File::Spec::Win32 - methods for Win32 file specs
- require File::Spec::Win32; # Done internally by File::Spec if needed
See File::Spec::Unix for a documentation of the methods provided there. This package overrides the implementation of these methods, not the semantics.
Returns a string representation of the null device.
Returns a string representation of the first existing directory from the following list:
The SYS:/temp is preferred in Novell NetWare and the C:\system\temp for Symbian (the File::Spec::Win32 is used also for those platforms).
If running under taint mode, and if the environment variables are tainted, they are not used.
MSWin32 case-tolerance depends on GetVolumeInformation() $ouFsFlags == FS_CASE_SENSITIVE, indicating the case significance when comparing file specifications. Since XP FS_CASE_SENSITIVE is effectively disabled for the NT subsubsystem. See http://cygwin.com/ml/cygwin/2007-07/msg00891.html Default: 1
As of right now, this returns 2 if the path is absolute with a volume, 1 if it's absolute with no volume, 0 otherwise.
Concatenate one or more directory names and a filename to form a complete path ending with a filename
No physical check on the filesystem, but a logical cleanup of a path. On UNIX eliminated successive slashes and successive "/.". On Win32 makes
- dir1\dir2\dir3\..\..\dir4 -> \dir\dir4 and even
- dir1\dir2\dir3\...\dir4 -> \dir\dir4
- ($volume,$directories,$file) = File::Spec->splitpath( $path );
- ($volume,$directories,$file) = File::Spec->splitpath( $path,
- $no_file );
Splits a path into volume, directory, and filename portions. Assumes that the last file is a path unless the path ends in '\\', '\\.', '\\..' or $no_file is true. On Win32 this means that $no_file true makes this return ( $volume, $path, '' ).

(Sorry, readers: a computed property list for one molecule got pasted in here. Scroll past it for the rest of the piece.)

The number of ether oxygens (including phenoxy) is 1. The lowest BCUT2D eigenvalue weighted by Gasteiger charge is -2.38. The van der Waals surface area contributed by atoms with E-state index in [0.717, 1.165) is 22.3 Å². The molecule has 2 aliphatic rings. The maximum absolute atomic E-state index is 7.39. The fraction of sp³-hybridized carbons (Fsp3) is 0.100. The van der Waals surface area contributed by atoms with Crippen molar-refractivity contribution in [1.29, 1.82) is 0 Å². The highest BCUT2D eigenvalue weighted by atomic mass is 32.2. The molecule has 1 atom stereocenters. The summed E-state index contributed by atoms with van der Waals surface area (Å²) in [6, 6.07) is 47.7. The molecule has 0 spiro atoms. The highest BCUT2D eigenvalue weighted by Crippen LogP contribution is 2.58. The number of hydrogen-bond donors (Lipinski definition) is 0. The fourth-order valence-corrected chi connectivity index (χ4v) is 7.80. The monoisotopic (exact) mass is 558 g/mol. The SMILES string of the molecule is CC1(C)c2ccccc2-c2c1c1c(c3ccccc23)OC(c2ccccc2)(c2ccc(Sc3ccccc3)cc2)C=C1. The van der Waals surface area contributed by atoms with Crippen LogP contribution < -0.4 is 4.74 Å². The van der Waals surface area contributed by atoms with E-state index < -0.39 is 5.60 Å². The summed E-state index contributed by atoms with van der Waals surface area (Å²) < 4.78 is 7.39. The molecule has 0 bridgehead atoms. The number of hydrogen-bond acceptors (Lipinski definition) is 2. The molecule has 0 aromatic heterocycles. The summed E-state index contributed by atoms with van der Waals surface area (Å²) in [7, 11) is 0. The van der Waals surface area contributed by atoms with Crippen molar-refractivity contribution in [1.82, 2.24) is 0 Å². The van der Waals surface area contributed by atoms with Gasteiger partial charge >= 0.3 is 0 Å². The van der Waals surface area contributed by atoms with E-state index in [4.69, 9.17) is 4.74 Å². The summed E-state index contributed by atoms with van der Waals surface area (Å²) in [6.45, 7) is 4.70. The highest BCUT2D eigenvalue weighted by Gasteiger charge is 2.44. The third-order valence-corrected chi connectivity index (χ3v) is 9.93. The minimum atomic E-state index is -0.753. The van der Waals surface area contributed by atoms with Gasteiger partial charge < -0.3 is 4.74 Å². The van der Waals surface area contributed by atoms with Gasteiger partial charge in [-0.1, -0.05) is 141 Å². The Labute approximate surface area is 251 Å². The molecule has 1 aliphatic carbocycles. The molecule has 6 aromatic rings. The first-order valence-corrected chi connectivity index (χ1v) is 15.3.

Separators accepted are \ and /.
Volumes can be drive letters or UNC sharenames (\\server\share).
The results can be passed to catpath to get back a path equivalent to (usually identical to) the original path.
The opposite of catdir().
- @dirs = File::Spec->splitdir( $directories );
$directories must be only the directory portion of the path on systems that have the concept of a volume or that have path syntax that differentiates files from directories.
Unlike just splitting the directories on the separator, leading empty and trailing directory entries can be returned, because these are significant on some OSs. So,
- File::Spec->splitdir( "/a/b/c" );
- ( '', 'a', 'b', '', 'c', '' )
Takes volume, directory and file portions and returns an entire path. Under Unix, $volume is ignored, and this is just like catfile(). On other OSs, the $volume become significant.
Novell NetWare inherits its File::Spec behaviour from File::Spec::Win32.
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This program is free software; you can redistribute it and/or modify it under the same terms as Perl itself.